I have an old Schwinn Le Tour bike from around the 1975-1985 range. The rear derailleur broke and no longer holds any tension, so I need to find a replacement that will work. The current one is an "Altus" but obviously it is not made anymore given it is so old. A cheap one is fine as long as it will work for occasional use.. the bike gets 10 short rides a year. I don't have the bike with me now but it is either a 10 or 12 speed. Any suggestions? Thanks.

Close-up of the side of the rear derailleur showing the "ALTUS" name Overall view of the rear derailleur and cassette

  • Thanks all, I guess I didn't realize how universal these are. That Xundah looks like its $13 on ebay. Or think something like this would be fine? Any preference between the two? amazon.com/Derailleur-RD-TY22-Hanger-Mountain-Bicycles-Silver/…
    – Dave
    Aug 6, 2021 at 19:21
  • Bike shop with a good used parts bin. Aug 6, 2021 at 22:52
  • Hey - for the record, I installed the one I linked above (Shimano 7sis - Zukka?) and worked just fine. Thanks everyone.
    – Dave
    Aug 16, 2021 at 2:14

3 Answers 3


Pretty much any derailleur of similar vintage will work.

In the days of 5/6 speed rears, the chain was the same width so as long as the derailleur can move that far, it will work okay.

You could probably get away with a new low-end Shimano Tourney derailleur too, but they look a lot different and are clearly "wrong" for the aesthetic, if you care about that.

Given the bike is friction shifting, you won't have to worry about indexing the gears.

Your other option is to open and inspect the existing rear derailleur - I suspect one of the springs has failed by snapping or by loosing tension with age. It is possible a spring has slipped off a mounting peg too, that's not impossible.

You might be able to identify a suitable new replacement spring for a few dollars at the local hardware store - length and tension are the main factors, as long as it fits in the space available.


There are many roughly similar-looking 5/6 speed derailleurs with the "claw" type mounting (for a frame with no derailleur hanger), and they'll all work. It doesn't have to be old; they're still made today. Typically it will be a low-end or generic brand. Some may purport themselves to be 6/7 or indexing or SIS-compatible, etc. That's all fine if it's what you come up with. It just needs the claw. Even the current claw-mount Tourney would work, but it's bigger and floppier than you need, and availability may be scarce. Here are some that are still in production, but there are more. These are cheap, under $25US.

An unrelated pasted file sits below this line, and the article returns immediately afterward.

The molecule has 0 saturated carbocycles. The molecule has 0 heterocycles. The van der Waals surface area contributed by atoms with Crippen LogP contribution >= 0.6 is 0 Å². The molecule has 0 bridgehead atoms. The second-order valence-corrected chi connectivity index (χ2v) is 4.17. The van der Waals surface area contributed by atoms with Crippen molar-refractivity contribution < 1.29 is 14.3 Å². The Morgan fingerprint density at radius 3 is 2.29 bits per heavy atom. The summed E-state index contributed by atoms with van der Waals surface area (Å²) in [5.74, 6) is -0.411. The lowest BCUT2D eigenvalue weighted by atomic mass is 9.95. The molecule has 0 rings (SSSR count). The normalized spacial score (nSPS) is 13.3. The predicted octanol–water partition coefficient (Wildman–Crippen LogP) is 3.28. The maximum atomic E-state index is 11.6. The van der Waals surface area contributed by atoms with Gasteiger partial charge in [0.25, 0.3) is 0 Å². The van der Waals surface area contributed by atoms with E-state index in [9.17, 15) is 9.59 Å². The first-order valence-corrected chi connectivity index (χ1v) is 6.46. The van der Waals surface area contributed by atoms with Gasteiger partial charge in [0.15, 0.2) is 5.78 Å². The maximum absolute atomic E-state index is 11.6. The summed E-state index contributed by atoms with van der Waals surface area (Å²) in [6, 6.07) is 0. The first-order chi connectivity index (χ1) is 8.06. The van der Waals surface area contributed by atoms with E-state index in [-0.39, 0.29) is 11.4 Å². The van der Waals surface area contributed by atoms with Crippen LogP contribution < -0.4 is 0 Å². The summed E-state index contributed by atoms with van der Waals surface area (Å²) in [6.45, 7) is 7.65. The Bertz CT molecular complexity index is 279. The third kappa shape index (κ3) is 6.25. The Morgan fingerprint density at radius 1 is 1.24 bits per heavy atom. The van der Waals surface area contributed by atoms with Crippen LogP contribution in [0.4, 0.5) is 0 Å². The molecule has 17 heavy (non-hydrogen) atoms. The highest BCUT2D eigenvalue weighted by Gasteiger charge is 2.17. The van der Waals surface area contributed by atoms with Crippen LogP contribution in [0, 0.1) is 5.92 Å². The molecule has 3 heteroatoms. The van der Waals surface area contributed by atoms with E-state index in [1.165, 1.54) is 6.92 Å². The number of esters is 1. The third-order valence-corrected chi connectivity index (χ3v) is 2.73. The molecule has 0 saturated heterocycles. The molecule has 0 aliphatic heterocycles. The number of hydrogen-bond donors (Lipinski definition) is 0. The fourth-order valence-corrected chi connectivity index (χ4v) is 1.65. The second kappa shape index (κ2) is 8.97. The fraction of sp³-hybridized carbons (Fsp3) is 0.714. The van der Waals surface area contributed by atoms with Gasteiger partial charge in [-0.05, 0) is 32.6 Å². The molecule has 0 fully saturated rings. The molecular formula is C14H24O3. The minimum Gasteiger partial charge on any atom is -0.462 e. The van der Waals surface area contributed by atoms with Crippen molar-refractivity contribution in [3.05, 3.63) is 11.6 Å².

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  • Is there a reason to not use a modern derailleur? I've understood that the vertical parallelogram disappeared for a reason right after the Suntour patents for horizontal one expired.
    – ojs
    Aug 6, 2021 at 7:12
  • @ojs You could use a modern derailleur plus a claw adapter (Sunrace makes a good universal one) plus an 8-speed chain to avoid rub between a 5/6 speed chain and the cage. That is all fine for a bike you want to upgrade, i.e. heavily ridden, but it's more expensive and involved. The RDs I mention are an inexpensive way to make the bike go again, and work acceptably for this kind of bike. They're drop-in replacements for the kind of RD that came on old 10 and 12 speeds. Aug 6, 2021 at 17:24

I would be looking at eBay to find old 5/6 speed derailleurs. As you probably don't have indexed shifting, the pull ratio doesn't matter. A 7-speed derailleur might work if you can't find a 5/6 speed derailleur.

The problem with modern derailleurs is that from 5/6 speed era, the cassette width was increased not once (to 7 speeds) but twice (to 8 speeds). The low limit screw that prevents the derailleur from jamming the chain into the spokes (generally ruining the rear wheel unless you use something called a "dork disc", which despite its dorky name is highly recommended), is probably not long enough to prevent chain-spoke interaction in 5/6 speed systems. If you replace the low limit screw with a longer one, it might miss its target because the target was designed to be at an optimal location generally where an 8-speed cassette ends, not where a 5/6 speed freewheel ends.

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